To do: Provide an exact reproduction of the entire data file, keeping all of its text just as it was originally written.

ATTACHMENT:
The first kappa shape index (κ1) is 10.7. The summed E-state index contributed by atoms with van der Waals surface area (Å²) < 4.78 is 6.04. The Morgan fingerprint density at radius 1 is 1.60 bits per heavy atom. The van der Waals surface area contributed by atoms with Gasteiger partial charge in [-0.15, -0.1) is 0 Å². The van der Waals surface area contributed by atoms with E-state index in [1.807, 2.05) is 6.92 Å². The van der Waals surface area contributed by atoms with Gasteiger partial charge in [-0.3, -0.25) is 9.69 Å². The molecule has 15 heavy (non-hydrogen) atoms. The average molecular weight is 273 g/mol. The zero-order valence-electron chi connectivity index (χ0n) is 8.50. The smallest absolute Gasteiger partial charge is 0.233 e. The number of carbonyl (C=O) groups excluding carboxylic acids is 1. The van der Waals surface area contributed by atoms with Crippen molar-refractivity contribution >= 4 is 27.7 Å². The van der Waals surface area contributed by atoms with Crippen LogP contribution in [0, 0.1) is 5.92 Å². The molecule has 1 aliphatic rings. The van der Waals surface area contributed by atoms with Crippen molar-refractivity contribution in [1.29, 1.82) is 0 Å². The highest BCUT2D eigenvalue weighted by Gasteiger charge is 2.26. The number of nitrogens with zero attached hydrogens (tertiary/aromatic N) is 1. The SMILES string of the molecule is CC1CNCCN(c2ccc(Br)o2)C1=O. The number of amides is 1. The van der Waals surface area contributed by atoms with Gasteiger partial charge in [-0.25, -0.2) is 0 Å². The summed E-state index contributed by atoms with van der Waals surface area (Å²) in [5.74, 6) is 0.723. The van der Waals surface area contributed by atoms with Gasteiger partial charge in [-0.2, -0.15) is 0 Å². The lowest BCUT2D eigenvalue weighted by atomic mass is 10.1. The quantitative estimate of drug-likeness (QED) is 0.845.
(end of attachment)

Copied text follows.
The first kappa shape index (κ1) is 10.7. The summed E-state index contributed by atoms with van der Waals surface area (Å²) < 4.78 is 6.04. The Morgan fingerprint density at radius 1 is 1.60 bits per heavy atom. The van der Waals surface area contributed by atoms with Gasteiger partial charge in [-0.15, -0.1) is 0 Å². The van der Waals surface area contributed by atoms with E-state index in [1.807, 2.05) is 6.92 Å². The van der Waals surface area contributed by atoms with Gasteiger partial charge in [-0.3, -0.25) is 9.69 Å². The molecule has 15 heavy (non-hydrogen) atoms. The average molecular weight is 273 g/mol. The zero-order valence-electron chi connectivity index (χ0n) is 8.50. The smallest absolute Gasteiger partial charge is 0.233 e. The number of carbonyl (C=O) groups excluding carboxylic acids is 1. The van der Waals surface area contributed by atoms with Crippen molar-refractivity contribution >= 4 is 27.7 Å². The van der Waals surface area contributed by atoms with Crippen LogP contribution in [0, 0.1) is 5.92 Å². The molecule has 1 aliphatic rings. The van der Waals surface area contributed by atoms with Crippen molar-refractivity contribution in [1.29, 1.82) is 0 Å². The highest BCUT2D eigenvalue weighted by Gasteiger charge is 2.26. The number of nitrogens with zero attached hydrogens (tertiary/aromatic N) is 1. The SMILES string of the molecule is CC1CNCCN(c2ccc(Br)o2)C1=O. The number of amides is 1. The van der Waals surface area contributed by atoms with Gasteiger partial charge in [-0.25, -0.2) is 0 Å². The summed E-state index contributed by atoms with van der Waals surface area (Å²) in [5.74, 6) is 0.723. The van der Waals surface area contributed by atoms with Gasteiger partial charge in [-0.2, -0.15) is 0 Å². The lowest BCUT2D eigenvalue weighted by atomic mass is 10.1. The quantitative estimate of drug-likeness (QED) is 0.845.